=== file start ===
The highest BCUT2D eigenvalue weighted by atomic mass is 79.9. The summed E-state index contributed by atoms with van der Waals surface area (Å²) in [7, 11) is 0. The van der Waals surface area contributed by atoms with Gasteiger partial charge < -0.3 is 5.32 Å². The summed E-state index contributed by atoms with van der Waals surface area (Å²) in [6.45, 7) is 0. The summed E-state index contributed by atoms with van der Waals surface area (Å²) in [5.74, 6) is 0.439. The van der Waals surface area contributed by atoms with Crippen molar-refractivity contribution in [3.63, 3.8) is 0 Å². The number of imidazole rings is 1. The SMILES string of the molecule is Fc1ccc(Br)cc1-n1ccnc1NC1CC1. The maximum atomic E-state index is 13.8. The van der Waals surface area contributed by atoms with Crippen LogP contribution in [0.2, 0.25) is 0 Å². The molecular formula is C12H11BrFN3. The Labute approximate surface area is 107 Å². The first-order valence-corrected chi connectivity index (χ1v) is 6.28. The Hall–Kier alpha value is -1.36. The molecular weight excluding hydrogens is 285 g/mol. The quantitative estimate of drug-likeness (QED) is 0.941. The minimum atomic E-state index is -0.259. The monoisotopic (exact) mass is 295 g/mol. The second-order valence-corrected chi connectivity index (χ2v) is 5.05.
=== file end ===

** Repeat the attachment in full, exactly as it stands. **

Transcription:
The highest BCUT2D eigenvalue weighted by atomic mass is 79.9. The summed E-state index contributed by atoms with van der Waals surface area (Å²) in [7, 11) is 0. The van der Waals surface area contributed by atoms with Gasteiger partial charge < -0.3 is 5.32 Å². The summed E-state index contributed by atoms with van der Waals surface area (Å²) in [6.45, 7) is 0. The summed E-state index contributed by atoms with van der Waals surface area (Å²) in [5.74, 6) is 0.439. The van der Waals surface area contributed by atoms with Crippen molar-refractivity contribution in [3.63, 3.8) is 0 Å². The number of imidazole rings is 1. The SMILES string of the molecule is Fc1ccc(Br)cc1-n1ccnc1NC1CC1. The maximum atomic E-state index is 13.8. The van der Waals surface area contributed by atoms with Crippen LogP contribution in [0.2, 0.25) is 0 Å². The molecular formula is C12H11BrFN3. The Labute approximate surface area is 107 Å². The first-order valence-corrected chi connectivity index (χ1v) is 6.28. The Hall–Kier alpha value is -1.36. The molecular weight excluding hydrogens is 285 g/mol. The quantitative estimate of drug-likeness (QED) is 0.941. The minimum atomic E-state index is -0.259. The monoisotopic (exact) mass is 295 g/mol. The second-order valence-corrected chi connectivity index (χ2v) is 5.05.